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HOW TO: perfect carbon fibre edges

HOW TO: perfect carbon fibre edges

Old 01-21-2006, 01:14 PM
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Originally Posted by Mr RCTech
Not bad...

But most pros use blue locktight instead of CA!

Easyer, faster..less mess!!!
Really??
They use it just like CA? Does it take longer to dry?
Currently, I use the CRC method of dripping the CA over the chassis edges and waiting for it to dry.
I then wet sand it with 1000 grit.
Comes out just as shiny and smooth as the above pictures.
Using the same method, would I just replace the CA with blue locktight or is it used differently?
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Old 01-21-2006, 09:14 PM
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Originally Posted by Mr RCTech
Not bad...

But most pros use blue locktight instead of CA!

Easyer, faster..less mess!!!
interesting
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Old 01-21-2006, 09:22 PM
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I sand the edges of the CF to knock the sharpness off. I then coat them with thin CA not worrying too much about how smooth they look. Next I sand the CA'ed edges with 320 to work on smooth edges. That's followed by 600 and then followed by 1600-1800 grit. The last thing I do is polish the edges with Mother's Chrome polish for a mirror finish. Awesome edges!
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Old 01-21-2006, 09:34 PM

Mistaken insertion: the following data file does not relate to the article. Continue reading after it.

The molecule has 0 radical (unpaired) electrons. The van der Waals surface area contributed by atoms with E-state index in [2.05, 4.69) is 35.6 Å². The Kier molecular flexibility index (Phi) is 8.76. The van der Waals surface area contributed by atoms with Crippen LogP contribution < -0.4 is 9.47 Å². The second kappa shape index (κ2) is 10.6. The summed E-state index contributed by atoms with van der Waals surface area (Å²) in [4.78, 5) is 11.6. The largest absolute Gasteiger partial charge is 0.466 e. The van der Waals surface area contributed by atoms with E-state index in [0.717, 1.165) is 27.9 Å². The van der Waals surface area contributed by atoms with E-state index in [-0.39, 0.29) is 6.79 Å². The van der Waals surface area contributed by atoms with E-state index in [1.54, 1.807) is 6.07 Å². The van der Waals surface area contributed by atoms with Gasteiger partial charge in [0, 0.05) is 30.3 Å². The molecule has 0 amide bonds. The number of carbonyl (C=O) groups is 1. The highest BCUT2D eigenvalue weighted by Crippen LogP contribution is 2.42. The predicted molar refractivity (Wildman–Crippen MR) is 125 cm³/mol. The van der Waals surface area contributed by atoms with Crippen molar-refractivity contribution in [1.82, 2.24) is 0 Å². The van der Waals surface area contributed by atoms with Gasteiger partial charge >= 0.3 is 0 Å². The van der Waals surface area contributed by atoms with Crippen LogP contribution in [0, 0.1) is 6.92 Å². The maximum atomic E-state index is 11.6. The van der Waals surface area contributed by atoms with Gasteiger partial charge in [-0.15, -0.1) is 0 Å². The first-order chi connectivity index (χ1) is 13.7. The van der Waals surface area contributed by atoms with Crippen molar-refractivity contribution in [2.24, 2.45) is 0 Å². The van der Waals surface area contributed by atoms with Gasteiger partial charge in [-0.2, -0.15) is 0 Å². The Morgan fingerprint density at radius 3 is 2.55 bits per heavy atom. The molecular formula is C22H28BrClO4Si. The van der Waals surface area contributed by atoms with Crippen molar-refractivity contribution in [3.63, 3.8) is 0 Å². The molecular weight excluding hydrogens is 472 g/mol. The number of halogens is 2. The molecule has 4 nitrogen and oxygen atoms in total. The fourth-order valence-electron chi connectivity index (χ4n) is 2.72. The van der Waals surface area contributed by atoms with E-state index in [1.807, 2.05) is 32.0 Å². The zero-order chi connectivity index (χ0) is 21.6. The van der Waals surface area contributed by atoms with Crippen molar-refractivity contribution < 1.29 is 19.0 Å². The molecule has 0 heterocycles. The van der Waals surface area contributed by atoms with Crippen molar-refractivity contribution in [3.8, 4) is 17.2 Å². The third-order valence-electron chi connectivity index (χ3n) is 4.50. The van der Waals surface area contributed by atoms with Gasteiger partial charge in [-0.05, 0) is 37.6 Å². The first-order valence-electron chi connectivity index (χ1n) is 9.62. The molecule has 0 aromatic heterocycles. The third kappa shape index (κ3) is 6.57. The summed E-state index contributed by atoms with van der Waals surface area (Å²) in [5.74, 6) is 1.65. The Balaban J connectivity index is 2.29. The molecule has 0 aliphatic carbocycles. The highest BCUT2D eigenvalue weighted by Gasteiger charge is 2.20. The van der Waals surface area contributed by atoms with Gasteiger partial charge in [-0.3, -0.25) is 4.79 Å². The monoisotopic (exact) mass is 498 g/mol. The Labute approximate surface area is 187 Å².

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what do you all do if you get it (CA) on the "finished" flat surface???? (the part "not" intended to be worked on) w/ CA??? are you screwed???
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Old 01-21-2006, 09:46 PM
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I would like to ask my question here......I am done with the sanding part (12th scale chassis)....rounded the edge of the chassis and the lowered pod and did the CA around the rounded edge, when it dry....totally horrible looking, forming white stuff every where on the edge and they are now rough surface (not smooth and round like before...)

Am I missing some step here....? The problem I think I have is, I am just applying CA by dropped them around the edge (direct from the bottle)....Kinda like what CRC write up said but the CA somehow is not "light" enough for it to drip around the edge, so I have to keep applying around the edge...and it is kinda thick....and I have seen you guys are using WET Q-TIPS to paste CA around the edge.........is THAT the key of the difference?